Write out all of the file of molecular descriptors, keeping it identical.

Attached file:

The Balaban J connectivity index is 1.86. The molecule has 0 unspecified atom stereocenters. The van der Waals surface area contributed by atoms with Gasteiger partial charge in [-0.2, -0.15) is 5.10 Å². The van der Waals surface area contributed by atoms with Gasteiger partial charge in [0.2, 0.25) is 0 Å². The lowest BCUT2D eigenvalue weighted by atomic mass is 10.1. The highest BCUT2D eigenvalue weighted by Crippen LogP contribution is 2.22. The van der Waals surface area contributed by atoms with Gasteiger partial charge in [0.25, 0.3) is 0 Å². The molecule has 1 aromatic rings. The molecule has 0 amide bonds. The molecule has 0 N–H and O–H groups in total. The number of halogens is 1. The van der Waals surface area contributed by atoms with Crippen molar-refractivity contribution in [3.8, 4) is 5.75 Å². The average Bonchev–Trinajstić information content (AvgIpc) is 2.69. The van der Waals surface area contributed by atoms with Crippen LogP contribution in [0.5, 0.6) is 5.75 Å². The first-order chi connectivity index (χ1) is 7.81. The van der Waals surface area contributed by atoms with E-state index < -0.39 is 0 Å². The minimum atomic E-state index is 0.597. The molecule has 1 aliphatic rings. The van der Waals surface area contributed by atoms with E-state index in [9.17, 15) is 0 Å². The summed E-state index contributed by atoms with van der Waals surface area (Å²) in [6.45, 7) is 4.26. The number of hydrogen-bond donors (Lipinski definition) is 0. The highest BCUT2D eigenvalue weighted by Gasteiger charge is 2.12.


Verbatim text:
The Balaban J connectivity index is 1.86. The molecule has 0 unspecified atom stereocenters. The van der Waals surface area contributed by atoms with Gasteiger partial charge in [-0.2, -0.15) is 5.10 Å². The van der Waals surface area contributed by atoms with Gasteiger partial charge in [0.2, 0.25) is 0 Å². The lowest BCUT2D eigenvalue weighted by atomic mass is 10.1. The highest BCUT2D eigenvalue weighted by Crippen LogP contribution is 2.22. The van der Waals surface area contributed by atoms with Gasteiger partial charge in [0.25, 0.3) is 0 Å². The molecule has 1 aromatic rings. The molecule has 0 amide bonds. The molecule has 0 N–H and O–H groups in total. The number of halogens is 1. The van der Waals surface area contributed by atoms with Crippen molar-refractivity contribution in [3.8, 4) is 5.75 Å². The average Bonchev–Trinajstić information content (AvgIpc) is 2.69. The van der Waals surface area contributed by atoms with Crippen LogP contribution in [0.5, 0.6) is 5.75 Å². The first-order chi connectivity index (χ1) is 7.81. The van der Waals surface area contributed by atoms with E-state index < -0.39 is 0 Å². The minimum atomic E-state index is 0.597. The molecule has 1 aliphatic rings. The van der Waals surface area contributed by atoms with E-state index in [9.17, 15) is 0 Å². The summed E-state index contributed by atoms with van der Waals surface area (Å²) in [6.45, 7) is 4.26. The number of hydrogen-bond donors (Lipinski definition) is 0. The highest BCUT2D eigenvalue weighted by Gasteiger charge is 2.12.